THE RIGHT STRATEGY
— Gaurav Mashruwala
The Narangs’ most important goal is to buy a house worth Rs25 lakh after five years. They also want to save Rs5 lakh for their children’s education in 18 years and another Rs5 lakh for their marriage. As part of retirement planning, they want a post-retirement monthly inflow of Rs15,000 after 33 years. The goals are at today’s rate of inflation.
Cash flow: The couple’s total monthly inflow is Rs35,000. Their monthly outflow is Rs26,550, including household expenses, rent, entertainment, savings and two EMIs (equated monthly instalment) towards a car and a personal loan. The EMI payouts are 20% of their income.
Net worth: The total value of their assets is Rs4.89 lakh. This includes assets for self-consumption worth Rs3.2 lakh. Thus, assets from their savings and investments are worth Rs1.69 lakh. They have liabilities worth Rs3.16 lakh, which constitute 64% of their total assets. If we remove the value of their personal assets from their total assets, their liabilities are 186% of assets.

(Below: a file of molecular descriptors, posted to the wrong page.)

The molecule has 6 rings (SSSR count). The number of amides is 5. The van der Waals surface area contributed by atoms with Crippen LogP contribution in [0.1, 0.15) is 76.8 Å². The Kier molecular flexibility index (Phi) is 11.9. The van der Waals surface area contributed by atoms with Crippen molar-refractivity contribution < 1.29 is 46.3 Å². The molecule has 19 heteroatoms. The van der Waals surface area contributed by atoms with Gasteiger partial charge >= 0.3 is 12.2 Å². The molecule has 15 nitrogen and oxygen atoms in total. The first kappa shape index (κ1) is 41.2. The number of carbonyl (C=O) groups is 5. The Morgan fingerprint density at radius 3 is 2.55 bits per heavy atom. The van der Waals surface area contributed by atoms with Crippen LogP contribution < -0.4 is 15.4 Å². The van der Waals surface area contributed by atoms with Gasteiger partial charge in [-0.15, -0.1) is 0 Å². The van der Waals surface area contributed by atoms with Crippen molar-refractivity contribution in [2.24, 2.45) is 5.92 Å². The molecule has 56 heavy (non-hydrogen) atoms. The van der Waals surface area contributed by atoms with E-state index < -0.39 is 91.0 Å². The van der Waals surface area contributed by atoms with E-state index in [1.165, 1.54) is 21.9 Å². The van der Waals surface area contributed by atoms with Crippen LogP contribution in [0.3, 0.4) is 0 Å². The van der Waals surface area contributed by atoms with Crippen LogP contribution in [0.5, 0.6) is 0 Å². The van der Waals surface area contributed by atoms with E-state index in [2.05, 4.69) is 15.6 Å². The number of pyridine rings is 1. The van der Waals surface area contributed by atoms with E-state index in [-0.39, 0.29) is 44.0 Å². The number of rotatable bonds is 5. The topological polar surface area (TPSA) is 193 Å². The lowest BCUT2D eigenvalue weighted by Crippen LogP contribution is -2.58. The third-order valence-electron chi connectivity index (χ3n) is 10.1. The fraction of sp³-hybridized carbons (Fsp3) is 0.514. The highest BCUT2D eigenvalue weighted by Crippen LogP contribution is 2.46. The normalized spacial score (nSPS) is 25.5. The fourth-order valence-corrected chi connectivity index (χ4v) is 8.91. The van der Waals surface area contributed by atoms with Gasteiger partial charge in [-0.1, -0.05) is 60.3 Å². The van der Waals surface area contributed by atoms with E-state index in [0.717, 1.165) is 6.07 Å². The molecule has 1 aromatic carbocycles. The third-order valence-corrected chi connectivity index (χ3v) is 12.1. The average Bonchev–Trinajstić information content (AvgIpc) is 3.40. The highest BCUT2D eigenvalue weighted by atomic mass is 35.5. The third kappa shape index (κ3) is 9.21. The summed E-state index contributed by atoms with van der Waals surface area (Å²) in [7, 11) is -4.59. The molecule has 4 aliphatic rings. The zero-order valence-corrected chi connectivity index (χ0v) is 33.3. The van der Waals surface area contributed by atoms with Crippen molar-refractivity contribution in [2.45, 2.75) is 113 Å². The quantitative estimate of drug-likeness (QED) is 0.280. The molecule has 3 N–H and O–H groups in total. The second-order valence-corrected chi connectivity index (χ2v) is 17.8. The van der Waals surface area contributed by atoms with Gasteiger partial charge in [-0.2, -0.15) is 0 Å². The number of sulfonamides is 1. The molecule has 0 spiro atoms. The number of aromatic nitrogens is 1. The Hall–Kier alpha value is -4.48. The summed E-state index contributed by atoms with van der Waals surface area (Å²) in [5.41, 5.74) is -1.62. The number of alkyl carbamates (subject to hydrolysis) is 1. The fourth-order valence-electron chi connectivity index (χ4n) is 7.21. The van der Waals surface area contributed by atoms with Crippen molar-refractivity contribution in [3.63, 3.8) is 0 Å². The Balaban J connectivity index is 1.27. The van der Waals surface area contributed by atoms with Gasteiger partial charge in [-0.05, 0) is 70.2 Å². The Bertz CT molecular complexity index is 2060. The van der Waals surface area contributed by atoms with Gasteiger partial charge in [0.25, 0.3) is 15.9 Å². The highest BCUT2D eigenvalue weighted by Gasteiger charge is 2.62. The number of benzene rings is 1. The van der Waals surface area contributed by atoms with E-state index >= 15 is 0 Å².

Contingency fund: Against mandatory monthly expenses of Rs18,100, the balance in their savings bank and fixed deposit accounts is Rs65,000.
Health and life cover: Both are covered by a health plan from Neeraj’s employer. Neeraj has life cover worth Rs14 lakh through a term and endowment policies.
Borrowings: The outstanding amount on their car loan is Rs1.67 lakh and on their personal loan, Rs1.49 lakh.
Savings and investments: The balance in their savings account is Rs15,000 and they have Rs50,000 in a bank FD. The accumulation in Employees’ and Public Provident Funds amounts to Rs72,000. The surrender value of their life policy is Rs32,000. All assets are in debt-based instruments.